Summer is here and with that comes major hair changes! I’ve been lightening my locks for a few years now and this year was no exception, especially when summer rolled around. While I now love the color of my hair, it took me some time to get to this point. I’ve had some dye-fails, as well as a long journey to be “bronde” aka brown-blonde.
Since I get so many questions about my hair, I decided to do a little Q&A with my God-sent colorist, Tre Wyrosdick from Marie Lou & D in SoHo, NYC. Ps: If you say I sent you, you can get 15% off your first service, which is a damn good deal! But before I get into it with Tre, let me tell you a bit about the evolution of my hair.
When I graduated college the “ombre” trend was really taking off. Having very dark brown hair my whole life, I was eager and inspired by stars like Jessica Biel, Rachel Bilson and Eva Mendes, whom like me, had really dark hair yet managed to pull off the lighter-lock trend flawlessly. After much research of “celebrity” stylists, I decided to take the plunge. Since, I’ve never looked back! In fact, I keep wanting to go lighter!
Yet, I definitely had some orange moments throughout the years and it took me some time to find a colorist that I really loved. Enter, Tre. He’s been coloring my hair for just over a year and I swear by his skill. I’ve never met with a stylist whom is so educated in his craft and constantly training to learn new tips & tricks. That said, I wanted to share his knowledge with all of you!
If you’re a brunette who is looking to go light or even just try to new stylist, I think you’ll find the below interview helpful and educational. Any questions? Comment below and I’ll get back to your personally.
I was really nervous when I decided to first dye my naturally dark hair. As such, I did tons of research to find a stylist that was not only known for being amazing, but known for dying very dark hair. Can you tell me why it’s so important to go to someone that understands how to work with dark hair and not just blonde? Great question Alyssa! While there are many great colorists out there, many have a specialty, like in medicine. Working with dark hair requires patience and a keen eye for detail, there is more subtlety and nuance in acquiring the right shade for brunette’s going lighter.
If someone is a hair dye virgin and just wants to experiment with “natural” or mild looking color, what would you suggest they do? I always think a glossing service is a perfect intro to color for the new, timid or commitment phobes out there. A gloss is a quick service that is typically applied at the shampoo basin and lasts about a month. It will bring out shine and more dimension in the hair and can add depth and tone if desired.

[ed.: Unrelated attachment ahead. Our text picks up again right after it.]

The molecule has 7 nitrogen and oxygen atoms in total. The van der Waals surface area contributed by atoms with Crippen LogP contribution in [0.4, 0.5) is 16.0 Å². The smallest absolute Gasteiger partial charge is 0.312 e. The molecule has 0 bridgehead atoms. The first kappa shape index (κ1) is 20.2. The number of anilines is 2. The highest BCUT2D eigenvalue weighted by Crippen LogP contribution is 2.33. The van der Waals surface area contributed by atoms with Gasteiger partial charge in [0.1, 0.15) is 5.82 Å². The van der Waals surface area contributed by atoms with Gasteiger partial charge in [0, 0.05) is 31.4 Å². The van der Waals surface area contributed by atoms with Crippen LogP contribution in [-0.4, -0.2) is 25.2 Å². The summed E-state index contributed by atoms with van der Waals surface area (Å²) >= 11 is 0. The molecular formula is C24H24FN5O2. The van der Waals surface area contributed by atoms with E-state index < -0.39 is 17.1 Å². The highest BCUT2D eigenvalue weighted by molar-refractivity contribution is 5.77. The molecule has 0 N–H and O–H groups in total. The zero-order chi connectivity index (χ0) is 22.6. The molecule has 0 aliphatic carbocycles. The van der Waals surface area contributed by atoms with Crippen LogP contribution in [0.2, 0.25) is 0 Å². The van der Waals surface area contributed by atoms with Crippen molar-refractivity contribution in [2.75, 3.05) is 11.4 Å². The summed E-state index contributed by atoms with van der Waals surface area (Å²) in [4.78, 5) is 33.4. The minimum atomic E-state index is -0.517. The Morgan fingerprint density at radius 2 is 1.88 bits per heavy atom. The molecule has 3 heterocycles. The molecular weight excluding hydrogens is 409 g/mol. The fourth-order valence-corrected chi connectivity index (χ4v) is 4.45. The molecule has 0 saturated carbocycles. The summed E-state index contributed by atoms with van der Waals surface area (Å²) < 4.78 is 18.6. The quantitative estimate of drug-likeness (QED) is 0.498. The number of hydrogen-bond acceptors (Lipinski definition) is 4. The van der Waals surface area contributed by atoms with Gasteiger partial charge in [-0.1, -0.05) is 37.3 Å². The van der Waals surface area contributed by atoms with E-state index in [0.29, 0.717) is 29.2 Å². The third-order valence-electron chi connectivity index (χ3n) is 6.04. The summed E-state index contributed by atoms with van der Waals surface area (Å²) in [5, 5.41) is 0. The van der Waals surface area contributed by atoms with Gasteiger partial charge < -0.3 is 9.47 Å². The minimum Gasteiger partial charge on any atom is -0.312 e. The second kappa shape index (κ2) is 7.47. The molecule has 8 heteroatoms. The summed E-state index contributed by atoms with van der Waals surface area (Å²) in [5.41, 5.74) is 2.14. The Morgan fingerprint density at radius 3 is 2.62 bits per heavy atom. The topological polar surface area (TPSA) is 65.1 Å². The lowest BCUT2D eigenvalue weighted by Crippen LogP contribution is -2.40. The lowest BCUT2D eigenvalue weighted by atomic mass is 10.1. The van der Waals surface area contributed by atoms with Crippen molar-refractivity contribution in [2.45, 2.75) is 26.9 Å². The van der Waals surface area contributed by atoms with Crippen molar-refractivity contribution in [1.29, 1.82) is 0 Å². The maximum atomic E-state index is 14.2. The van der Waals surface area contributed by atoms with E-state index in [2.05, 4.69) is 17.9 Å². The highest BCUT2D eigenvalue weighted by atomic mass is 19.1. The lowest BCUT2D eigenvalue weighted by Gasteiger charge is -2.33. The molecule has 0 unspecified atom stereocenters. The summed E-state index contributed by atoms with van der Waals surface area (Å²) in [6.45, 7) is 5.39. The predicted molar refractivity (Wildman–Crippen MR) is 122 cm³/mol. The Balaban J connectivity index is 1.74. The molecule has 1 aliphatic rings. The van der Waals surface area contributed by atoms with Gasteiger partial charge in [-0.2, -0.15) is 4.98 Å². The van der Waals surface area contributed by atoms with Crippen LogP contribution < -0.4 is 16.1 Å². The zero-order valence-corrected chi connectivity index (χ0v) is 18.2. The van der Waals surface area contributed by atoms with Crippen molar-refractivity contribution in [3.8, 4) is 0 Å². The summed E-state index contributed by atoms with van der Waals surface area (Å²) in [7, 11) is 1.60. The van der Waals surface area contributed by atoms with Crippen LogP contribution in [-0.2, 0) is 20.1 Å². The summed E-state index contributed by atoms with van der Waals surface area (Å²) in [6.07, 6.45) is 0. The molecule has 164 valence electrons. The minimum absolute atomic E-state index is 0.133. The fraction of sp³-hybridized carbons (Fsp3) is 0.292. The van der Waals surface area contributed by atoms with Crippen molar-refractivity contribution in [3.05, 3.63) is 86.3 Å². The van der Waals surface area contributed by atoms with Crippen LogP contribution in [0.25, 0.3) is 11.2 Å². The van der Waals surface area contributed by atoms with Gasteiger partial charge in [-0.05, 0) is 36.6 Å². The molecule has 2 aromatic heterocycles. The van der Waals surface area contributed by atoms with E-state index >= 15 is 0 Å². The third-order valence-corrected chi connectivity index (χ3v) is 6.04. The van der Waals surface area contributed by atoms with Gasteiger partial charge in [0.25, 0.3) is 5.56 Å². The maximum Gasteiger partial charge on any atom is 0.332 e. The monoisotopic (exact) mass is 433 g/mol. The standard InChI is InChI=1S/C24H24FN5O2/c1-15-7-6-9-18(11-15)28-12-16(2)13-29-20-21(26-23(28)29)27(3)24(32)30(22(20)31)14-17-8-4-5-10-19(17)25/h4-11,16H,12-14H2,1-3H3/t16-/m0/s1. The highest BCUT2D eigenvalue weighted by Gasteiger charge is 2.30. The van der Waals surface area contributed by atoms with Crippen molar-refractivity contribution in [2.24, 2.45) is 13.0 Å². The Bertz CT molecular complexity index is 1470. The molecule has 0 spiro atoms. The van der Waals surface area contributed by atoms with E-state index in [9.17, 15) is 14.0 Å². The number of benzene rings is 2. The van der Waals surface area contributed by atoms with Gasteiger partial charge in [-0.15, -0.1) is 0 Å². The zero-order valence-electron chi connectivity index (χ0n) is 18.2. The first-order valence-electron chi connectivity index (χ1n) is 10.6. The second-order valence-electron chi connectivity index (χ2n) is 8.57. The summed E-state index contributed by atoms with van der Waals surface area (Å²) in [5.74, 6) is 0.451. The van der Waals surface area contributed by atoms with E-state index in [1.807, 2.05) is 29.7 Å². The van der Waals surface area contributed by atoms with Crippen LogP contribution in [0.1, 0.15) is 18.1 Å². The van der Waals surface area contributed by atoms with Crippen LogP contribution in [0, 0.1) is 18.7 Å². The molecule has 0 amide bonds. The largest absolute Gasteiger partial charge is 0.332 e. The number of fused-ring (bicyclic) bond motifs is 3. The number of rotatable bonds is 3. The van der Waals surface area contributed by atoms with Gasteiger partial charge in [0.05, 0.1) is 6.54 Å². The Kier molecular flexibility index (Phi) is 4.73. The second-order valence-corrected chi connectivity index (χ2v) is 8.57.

So I think this is the fourth time you’ve dyed my hair now. Can you tell me a little bit about the process of getting my hair here? We always begin with a nice little dialogue about what is going on in life and the expectations for any changes. That convo really gives me a feel for what we can achieve in the session and what will be the best fit for lifestyle at the given time.
I think you would agree patience is key. You’ve taught me that you need to preserve your locks by gradually getting light vs. going from dark to light immediately. Can you explain a bit why this is so important? I think a lot of people don’t realize that you don’t just go “bronde” (brown-blonde) overnight. Patience has been key in achieving the beautiful, healthy colored hair you have today. The integrity of the hair is always most important so I never push the hair past its limits. Giving it time to rest between sessions and proper at home care makes all the difference. The home routine is really where the battle for healthy hair is won or lost.
When dark hair turns that inevitable brassy color, what do you suggest brunettes do as a quick fix? Inevitably, highlighted hair can turn brassy over time. A gloss in the salon is a great quick fix, or if you cannot make it in to the salon, there are great at home masks that banish the brass. I love the Shu Uemura Color Lustre Shade Reviving Balm for cool blondes. Toning masks are better than shampoo’s in my opinion because they add moisture instead of drying out the hair.
And lastly, to care for dyed hair is very different than non-dyed hair. Can you tell us about some must-have products? Color treated hair needs a little more love than virgin, untreated hair. A good rule of thumb is, the more often you color and use heat to style your hair, the often you should use a mask and products. All hair can benefit from heat protection, particularly highlighted hair, and richer shades benefit from UV protection from fading, especially in summer!
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Again, feel free to comment with any questions! I hope you found this helpful.